What would you do with a faster Web? It's a question Google engineers asked some time ago when they developed the SPDY protocol. Now, with an Internet Engineering Task Force (IETF) meeting on the near horizon, Microsoft is weighing into the fray with its own opinion on the subject, and its own take on how to make the Web faster for everyone.
SPDY, as you might recall from an earlier E2 article on the subject, is Google's augmentation of HTTP, the basic transport protocol on which the Web runs. It has the advantage of being able to coexist with HTTP, as a SPDY-capable server will return HTTP traffic when presented with an HTTP request.
In its statements regarding SPDY and its own new protocol, which for the moment is going by the name "Speed+Mobility" (and no, I won't be shortening that to initials just to save space), Microsoft says that it approves of everything Google has done and simply wants to build on the search-giant's efforts. The main thrust of Microsoft's improvements will come, it says, in portions of the transport protocol optimized for mobile devices.
Now, it's hard to argue that HTTP could use some help. Designed to move text from one computer to another, it's far from optimal for our rich-media, app-centric Web of 2012. It's also welcome news that both Google and Microsoft are taking their proposals before the IETF. We've seen far too many proprietary protocols and formats over the years: I'm not going to say anything bad about a company offering its ideas to the world through a standards organization.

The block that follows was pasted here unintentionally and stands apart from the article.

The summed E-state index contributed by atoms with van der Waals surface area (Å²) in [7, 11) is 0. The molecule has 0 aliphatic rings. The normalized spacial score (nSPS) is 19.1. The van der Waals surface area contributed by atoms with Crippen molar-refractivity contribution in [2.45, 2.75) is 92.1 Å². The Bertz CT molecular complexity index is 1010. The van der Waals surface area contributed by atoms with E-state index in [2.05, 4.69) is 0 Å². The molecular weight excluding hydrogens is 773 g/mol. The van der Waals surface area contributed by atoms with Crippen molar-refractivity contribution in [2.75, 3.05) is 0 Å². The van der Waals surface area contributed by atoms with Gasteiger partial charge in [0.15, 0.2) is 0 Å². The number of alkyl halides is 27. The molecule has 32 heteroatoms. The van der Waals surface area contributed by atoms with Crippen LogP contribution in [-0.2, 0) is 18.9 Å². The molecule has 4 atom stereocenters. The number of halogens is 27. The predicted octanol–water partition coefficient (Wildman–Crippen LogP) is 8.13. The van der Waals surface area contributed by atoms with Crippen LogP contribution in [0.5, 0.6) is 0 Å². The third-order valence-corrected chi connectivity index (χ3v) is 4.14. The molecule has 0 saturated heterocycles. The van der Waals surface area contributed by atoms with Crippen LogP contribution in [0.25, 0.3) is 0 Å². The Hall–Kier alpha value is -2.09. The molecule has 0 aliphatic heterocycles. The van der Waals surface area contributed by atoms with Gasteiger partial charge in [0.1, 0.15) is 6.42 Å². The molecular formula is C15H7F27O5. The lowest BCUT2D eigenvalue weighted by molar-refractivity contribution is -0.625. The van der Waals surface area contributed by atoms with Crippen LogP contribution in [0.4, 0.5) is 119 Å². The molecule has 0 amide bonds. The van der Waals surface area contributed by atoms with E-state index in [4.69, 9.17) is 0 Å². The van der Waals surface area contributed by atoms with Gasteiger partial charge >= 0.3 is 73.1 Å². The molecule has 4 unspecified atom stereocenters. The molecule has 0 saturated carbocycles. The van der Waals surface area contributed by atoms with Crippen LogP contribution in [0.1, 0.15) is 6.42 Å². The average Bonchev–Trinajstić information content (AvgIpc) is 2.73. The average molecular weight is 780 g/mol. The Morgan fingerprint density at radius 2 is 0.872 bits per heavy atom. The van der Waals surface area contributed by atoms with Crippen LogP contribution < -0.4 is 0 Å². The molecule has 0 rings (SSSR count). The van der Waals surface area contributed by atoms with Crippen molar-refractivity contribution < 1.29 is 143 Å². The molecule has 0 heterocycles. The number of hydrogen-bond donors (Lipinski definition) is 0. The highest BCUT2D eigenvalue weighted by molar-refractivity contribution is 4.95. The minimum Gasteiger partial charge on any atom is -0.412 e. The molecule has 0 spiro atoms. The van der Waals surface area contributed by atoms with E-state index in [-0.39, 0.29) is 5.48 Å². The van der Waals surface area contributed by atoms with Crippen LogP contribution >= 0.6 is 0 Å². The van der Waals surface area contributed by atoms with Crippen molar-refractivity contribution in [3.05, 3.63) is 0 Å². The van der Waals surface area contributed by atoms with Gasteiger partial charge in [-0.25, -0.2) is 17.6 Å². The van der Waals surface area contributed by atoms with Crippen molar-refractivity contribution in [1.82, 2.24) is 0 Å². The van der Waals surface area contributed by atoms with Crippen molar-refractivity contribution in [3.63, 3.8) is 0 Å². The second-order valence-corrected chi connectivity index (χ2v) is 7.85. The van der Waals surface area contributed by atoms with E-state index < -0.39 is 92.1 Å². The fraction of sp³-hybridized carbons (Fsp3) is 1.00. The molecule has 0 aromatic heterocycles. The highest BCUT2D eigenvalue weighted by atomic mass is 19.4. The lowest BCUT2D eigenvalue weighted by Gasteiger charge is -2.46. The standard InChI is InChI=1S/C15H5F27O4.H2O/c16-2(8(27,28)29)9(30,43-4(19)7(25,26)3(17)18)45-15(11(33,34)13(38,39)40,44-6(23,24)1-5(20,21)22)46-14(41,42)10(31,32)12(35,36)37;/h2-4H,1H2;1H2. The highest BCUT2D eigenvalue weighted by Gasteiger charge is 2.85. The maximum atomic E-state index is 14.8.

But enough praise: What's in it for us? Let's assume for a moment that Microsoft, Google, and the IETF will figure everything out and we'll end up with a glorious new protocol, optimized for today's Web, that we'll use to carry us into the future of Internet commerce. What will you give your customers with all this new speed and power? I've got a couple of ideas.
First, let's agree that we won't use it to to fill everyone's device (and data plan) with video. Moving pictures are wonderful, but a new protocol won't make them any smaller. Instead, I think it can be argued that both the new protocols are perfect companions for HTML 5, the Web programming language that will be able to deliver text, apps, animation, and more to all sorts of devices. That's where you'll be able to make a real difference for your customers, and where that difference might have a huge impact on your customer experience.
The other opportunity SPDY and its Microsoft kin brings is for retailers to optimize their online stores and apps to make the experience faster and better for all customers -- whether they have SPDY or not.
Now, I have to hope that Microsoft comes up with a much better name for its protocol (I can't avoid typing the initials forever), but I believe that both these efforts are steps in a great direction. How would you use a faster Web? What kind of experience could you give your customers if you knew that they would get Web results with less delay? Let us know -- and please, be SPDY about it.